Samgrahana, Saṃgrahaṇa: 9 definitions


Samgrahana means something in Buddhism, Pali, Hinduism, Sanskrit, the history of ancient India, Hindi. If you want to know the exact meaning, history, etymology or English translation of this term then check out the descriptions on this page. Add your comment or reference to a book if you want to contribute to this summary article.

Alternative spellings of this word include Sangrahan.

In Buddhism

Mahayana (major branch of Buddhism)

[«previous next»] — Samgrahana in Mahayana glossary
Source: Wisdom Library: Maha Prajnaparamita Sastra

Saṃgrahaṇa (संग्रहण) refers to the “concentration (of the mind)”, according to Mahāprajñāpāramitāśāstra (chapter 41).—Accordingly, “[The eighteen āveṇika-dharmas (‘special attributes’)]— [...] (6). The Buddha has no unconsidered equanimity.—He has no unconsidered equanimity.—[...] Upekṣā is also part of the seven factors of enlightenment (saṃbodhyaṅga); when the mind is completely balanced, when it is not sinking or being scattered, this is when equanimity (upekṣā) should be practiced. In the moments of sinking, one practices the notion of exertion (vīryasaṃjñā), and in the moments of distraction, one practices the notion of concentration of the mind (citta-saṃgrahaṇa-saṃjñā). [...]”.

Mahayana book cover
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Mahayana (महायान, mahāyāna) is a major branch of Buddhism focusing on the path of a Bodhisattva (spiritual aspirants/ enlightened beings). Extant literature is vast and primarely composed in the Sanskrit language. There are many sūtras of which some of the earliest are the various Prajñāpāramitā sūtras.

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India history and geography

Source: Cologne Digital Sanskrit Dictionaries: Indian Epigraphical Glossary

Saṃgrahaṇa.—adultery (Ep. Ind., Vol. XXV, p. 237). Note: saṃgrahaṇa is defined in the “Indian epigraphical glossary” as it can be found on ancient inscriptions commonly written in Sanskrit, Prakrit or Dravidian languages.

India history book cover
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The history of India traces the identification of countries, villages, towns and other regions of India, as well as mythology, zoology, royal dynasties, rulers, tribes, local festivities and traditions and regional languages. Ancient India enjoyed religious freedom and encourages the path of Dharma, a concept common to Buddhism, Hinduism, and Jainism.

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Languages of India and abroad

Sanskrit dictionary

[«previous next»] — Samgrahana in Sanskrit glossary
Source: DDSA: The practical Sanskrit-English dictionary

Saṃgrahaṇa (संग्रहण).—

1) Seizing, grasping.

2) Supporting, encouraging.

3) Compiling, collecting.

4) Blending.

5) Incasing, setting; कनकभूषणसंग्रहणोचितः (kanakabhūṣaṇasaṃgrahaṇocitaḥ) (maṇiḥ) Pañcatantra (Bombay) 1.75.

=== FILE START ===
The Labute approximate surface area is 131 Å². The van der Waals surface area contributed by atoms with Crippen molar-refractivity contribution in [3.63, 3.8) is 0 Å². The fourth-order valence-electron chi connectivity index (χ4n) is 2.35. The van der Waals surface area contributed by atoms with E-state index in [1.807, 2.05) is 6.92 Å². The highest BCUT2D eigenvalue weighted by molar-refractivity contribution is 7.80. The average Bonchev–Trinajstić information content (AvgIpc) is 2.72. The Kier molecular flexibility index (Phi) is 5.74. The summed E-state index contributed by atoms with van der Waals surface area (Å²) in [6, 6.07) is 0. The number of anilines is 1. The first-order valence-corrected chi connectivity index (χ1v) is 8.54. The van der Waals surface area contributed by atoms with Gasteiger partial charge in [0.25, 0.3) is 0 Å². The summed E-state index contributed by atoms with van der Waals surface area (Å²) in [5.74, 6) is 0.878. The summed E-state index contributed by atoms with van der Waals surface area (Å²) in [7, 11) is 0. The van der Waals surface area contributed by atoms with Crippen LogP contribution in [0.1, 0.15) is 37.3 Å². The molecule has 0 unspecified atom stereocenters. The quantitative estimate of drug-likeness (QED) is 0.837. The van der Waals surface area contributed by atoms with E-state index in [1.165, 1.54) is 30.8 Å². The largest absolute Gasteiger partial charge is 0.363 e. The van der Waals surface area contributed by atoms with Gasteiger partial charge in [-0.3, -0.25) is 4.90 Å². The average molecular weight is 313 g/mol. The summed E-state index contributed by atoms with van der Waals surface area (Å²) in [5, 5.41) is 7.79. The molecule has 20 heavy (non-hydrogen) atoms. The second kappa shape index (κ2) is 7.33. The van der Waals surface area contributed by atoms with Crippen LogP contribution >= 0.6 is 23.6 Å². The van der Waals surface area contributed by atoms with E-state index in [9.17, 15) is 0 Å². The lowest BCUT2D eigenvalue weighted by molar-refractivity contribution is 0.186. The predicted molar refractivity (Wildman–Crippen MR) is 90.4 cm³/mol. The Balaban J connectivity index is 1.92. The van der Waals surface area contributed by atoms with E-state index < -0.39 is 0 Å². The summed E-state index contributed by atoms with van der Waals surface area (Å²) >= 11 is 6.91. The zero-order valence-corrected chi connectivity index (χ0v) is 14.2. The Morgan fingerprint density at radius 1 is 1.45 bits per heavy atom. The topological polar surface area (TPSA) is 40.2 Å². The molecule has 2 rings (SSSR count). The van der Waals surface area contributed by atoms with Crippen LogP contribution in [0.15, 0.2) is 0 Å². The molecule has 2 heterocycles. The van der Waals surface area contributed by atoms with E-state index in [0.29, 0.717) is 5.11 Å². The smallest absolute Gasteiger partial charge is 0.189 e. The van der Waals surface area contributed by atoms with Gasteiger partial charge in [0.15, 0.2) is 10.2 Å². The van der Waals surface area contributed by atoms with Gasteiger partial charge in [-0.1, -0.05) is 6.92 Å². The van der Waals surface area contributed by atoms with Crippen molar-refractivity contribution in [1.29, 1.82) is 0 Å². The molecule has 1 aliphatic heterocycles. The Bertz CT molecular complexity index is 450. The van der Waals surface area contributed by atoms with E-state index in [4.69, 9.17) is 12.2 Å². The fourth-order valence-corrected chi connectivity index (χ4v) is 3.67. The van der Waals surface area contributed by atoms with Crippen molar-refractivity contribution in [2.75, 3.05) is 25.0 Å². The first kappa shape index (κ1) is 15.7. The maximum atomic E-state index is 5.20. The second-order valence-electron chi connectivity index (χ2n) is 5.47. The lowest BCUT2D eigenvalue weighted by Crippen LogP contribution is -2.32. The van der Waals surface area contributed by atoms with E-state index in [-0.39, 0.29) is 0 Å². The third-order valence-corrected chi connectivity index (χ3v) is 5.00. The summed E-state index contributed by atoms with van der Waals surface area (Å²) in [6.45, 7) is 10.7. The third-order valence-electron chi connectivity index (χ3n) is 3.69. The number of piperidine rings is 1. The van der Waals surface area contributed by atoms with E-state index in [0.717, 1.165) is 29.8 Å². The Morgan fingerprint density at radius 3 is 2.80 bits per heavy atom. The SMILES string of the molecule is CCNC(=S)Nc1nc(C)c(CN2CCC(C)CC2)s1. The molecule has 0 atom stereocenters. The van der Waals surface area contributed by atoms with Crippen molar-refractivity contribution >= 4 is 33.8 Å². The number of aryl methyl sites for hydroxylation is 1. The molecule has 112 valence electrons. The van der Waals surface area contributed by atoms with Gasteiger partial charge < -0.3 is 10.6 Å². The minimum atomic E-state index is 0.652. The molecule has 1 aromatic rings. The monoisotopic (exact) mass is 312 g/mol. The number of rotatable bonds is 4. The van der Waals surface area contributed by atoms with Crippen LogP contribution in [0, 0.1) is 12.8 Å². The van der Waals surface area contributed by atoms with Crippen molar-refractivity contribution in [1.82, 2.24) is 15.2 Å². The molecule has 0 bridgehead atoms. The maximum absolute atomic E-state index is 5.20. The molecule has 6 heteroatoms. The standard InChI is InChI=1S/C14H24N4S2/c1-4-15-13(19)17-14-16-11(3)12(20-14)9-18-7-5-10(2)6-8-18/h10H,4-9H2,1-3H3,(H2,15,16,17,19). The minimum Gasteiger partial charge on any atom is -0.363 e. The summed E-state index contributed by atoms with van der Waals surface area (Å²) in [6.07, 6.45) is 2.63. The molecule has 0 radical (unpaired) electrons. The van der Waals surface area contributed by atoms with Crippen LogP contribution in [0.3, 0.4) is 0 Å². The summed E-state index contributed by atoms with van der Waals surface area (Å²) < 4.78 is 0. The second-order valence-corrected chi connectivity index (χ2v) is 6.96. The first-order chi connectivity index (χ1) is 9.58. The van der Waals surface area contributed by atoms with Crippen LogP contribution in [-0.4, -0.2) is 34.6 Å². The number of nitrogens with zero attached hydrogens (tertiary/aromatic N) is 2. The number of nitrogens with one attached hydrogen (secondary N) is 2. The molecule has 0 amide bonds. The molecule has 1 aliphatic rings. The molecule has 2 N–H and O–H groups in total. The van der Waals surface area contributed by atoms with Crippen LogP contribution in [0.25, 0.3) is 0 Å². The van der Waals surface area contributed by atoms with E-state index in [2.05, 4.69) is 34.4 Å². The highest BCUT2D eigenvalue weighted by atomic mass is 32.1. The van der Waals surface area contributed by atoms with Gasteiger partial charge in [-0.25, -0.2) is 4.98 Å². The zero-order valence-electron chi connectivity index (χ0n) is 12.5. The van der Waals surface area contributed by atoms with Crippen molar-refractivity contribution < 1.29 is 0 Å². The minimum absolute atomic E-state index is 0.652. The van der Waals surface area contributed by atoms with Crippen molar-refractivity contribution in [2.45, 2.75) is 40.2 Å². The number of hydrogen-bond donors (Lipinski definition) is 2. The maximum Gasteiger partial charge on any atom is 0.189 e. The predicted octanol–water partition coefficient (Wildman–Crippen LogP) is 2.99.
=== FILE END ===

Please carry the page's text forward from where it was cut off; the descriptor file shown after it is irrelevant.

6) Sexual union, intercourse with a female.

7) Adultery; Manusmṛti 8.6.72; सर्वसाक्षी संग्रहेण चौर्यपारुष्यसाहसे (sarvasākṣī saṃgraheṇa cauryapāruṣyasāhase) Y.2.72.

8) Hoping.

9) Accepting, receiving.

-ṇī Dysentery.

Derivable forms: saṃgrahaṇam (संग्रहणम्).

Source: Cologne Digital Sanskrit Dictionaries: Benfey Sanskrit-English Dictionary

Saṃgrahaṇa (संग्रहण).—i. e. sam-grah + ana, I. n. 1. Collecting, compiling. 2. Enchasing, [Hitopadeśa] ii. [distich] 71. 3. Sexual intercourse. 4. Adultery, [Mānavadharmaśāstra] 8, 72; cf. 6; 356, sqq. 5. Taking. 6. Accepting. 7. Hope. Ii. f. ṇī, Dysentery.

Source: Cologne Digital Sanskrit Dictionaries: Cappeller Sanskrit-English Dictionary

Saṃgrahaṇa (संग्रहण).—[adjective] seizing, grasping. [neuter] seizing, getting, acquiring, collecting, enumerating; checking, restraining; attracting, conciliating, seducing, committing adultery (±strī).

Source: Cologne Digital Sanskrit Dictionaries: Monier-Williams Sanskrit-English Dictionary

1) Saṃgrahaṇa (संग्रहण):—[=saṃ-grahaṇa] [from saṃ-grabh] mf(ī)n. grasping, seizing, taking, [Atharva-veda; Gobhila-śrāddha-kalpa]

2) [=saṃ-grahaṇa] [from saṃ-grabh] n. the act of grasping or taking (See pāṇi-s)

3) [v.s. ...] receiving, obtaining, acquisition, [Rāmāyaṇa]

4) [v.s. ...] gathering, compiling, accumulating, [Kāvya literature; Kathāsaritsāgara]

5) [v.s. ...] encasing, inlaying (of a jewel), [Pañcatantra]

6) [v.s. ...] complete enumeration, [cf. Lexicographers, esp. such as amarasiṃha, halāyudha, hemacandra, etc.]

7) [v.s. ...] stopping, restraining, suppressing, [Suśruta; Vāgbhaṭālaṃkāra]

8) [v.s. ...] attraction, winning over, propitiation, [Taittirīya-saṃhitā; Mahābhārata]

9) [v.s. ...] sexual intercourse with ([compound]), adultery, [Manu-smṛti; Yājñavalkya; Varāha-mihira’s Bṛhat-saṃhitā]

10) Sāṃgrahaṇa (सांग्रहण):—mf(ī)n. ([from] saṃgrahaṇa) relating to the act of taking possession or occupying, [Taittirīya-saṃhitā; Taittirīya-brāhmaṇa]

Source: DDSA: Paia-sadda-mahannavo; a comprehensive Prakrit Hindi dictionary (S)

Saṃgrahaṇa (संग्रहण) in the Sanskrit language is related to the Prakrit words: Saṃgahaṇa, Saṃgiṇhaṇa.

[Sanskrit to German]

Samgrahana in German

context information

Sanskrit, also spelled संस्कृतम् (saṃskṛtam), is an ancient language of India commonly seen as the grandmother of the Indo-European language family (even English!). Closely allied with Prakrit and Pali, Sanskrit is more exhaustive in both grammar and terms and has the most extensive collection of literature in the world, greatly surpassing its sister-languages Greek and Latin.

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Hindi dictionary

[«previous next»] — Samgrahana in Hindi glossary
Source: DDSA: A practical Hindi-English dictionary

Saṃgrahaṇa (संग्रहण) [Also spelled sangrahan]:—(nm) collection; reception; ~[śīla] receptive; ~[śīlatā] receptivity.

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